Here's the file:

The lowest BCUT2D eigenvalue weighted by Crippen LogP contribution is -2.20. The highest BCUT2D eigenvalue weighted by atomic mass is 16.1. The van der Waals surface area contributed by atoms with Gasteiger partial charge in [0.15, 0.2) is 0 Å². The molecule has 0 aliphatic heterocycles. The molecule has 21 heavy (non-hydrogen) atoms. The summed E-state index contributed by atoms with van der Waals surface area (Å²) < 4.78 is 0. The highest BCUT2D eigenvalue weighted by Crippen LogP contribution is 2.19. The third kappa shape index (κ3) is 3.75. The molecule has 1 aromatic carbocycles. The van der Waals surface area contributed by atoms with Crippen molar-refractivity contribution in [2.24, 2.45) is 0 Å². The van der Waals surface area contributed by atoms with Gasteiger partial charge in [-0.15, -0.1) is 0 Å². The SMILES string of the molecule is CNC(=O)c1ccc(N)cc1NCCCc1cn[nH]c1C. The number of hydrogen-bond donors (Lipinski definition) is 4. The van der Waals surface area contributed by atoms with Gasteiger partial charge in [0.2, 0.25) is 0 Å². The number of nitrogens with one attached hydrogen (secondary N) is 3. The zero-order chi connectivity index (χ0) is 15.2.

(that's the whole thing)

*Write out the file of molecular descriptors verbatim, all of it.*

The lowest BCUT2D eigenvalue weighted by Crippen LogP contribution is -2.20. The highest BCUT2D eigenvalue weighted by atomic mass is 16.1. The van der Waals surface area contributed by atoms with Gasteiger partial charge in [0.15, 0.2) is 0 Å². The molecule has 0 aliphatic heterocycles. The molecule has 21 heavy (non-hydrogen) atoms. The summed E-state index contributed by atoms with van der Waals surface area (Å²) < 4.78 is 0. The highest BCUT2D eigenvalue weighted by Crippen LogP contribution is 2.19. The third kappa shape index (κ3) is 3.75. The molecule has 1 aromatic carbocycles. The van der Waals surface area contributed by atoms with Crippen molar-refractivity contribution in [2.24, 2.45) is 0 Å². The van der Waals surface area contributed by atoms with Gasteiger partial charge in [-0.15, -0.1) is 0 Å². The SMILES string of the molecule is CNC(=O)c1ccc(N)cc1NCCCc1cn[nH]c1C. The number of hydrogen-bond donors (Lipinski definition) is 4. The van der Waals surface area contributed by atoms with Gasteiger partial charge in [0.2, 0.25) is 0 Å². The number of nitrogens with one attached hydrogen (secondary N) is 3. The zero-order chi connectivity index (χ0) is 15.2.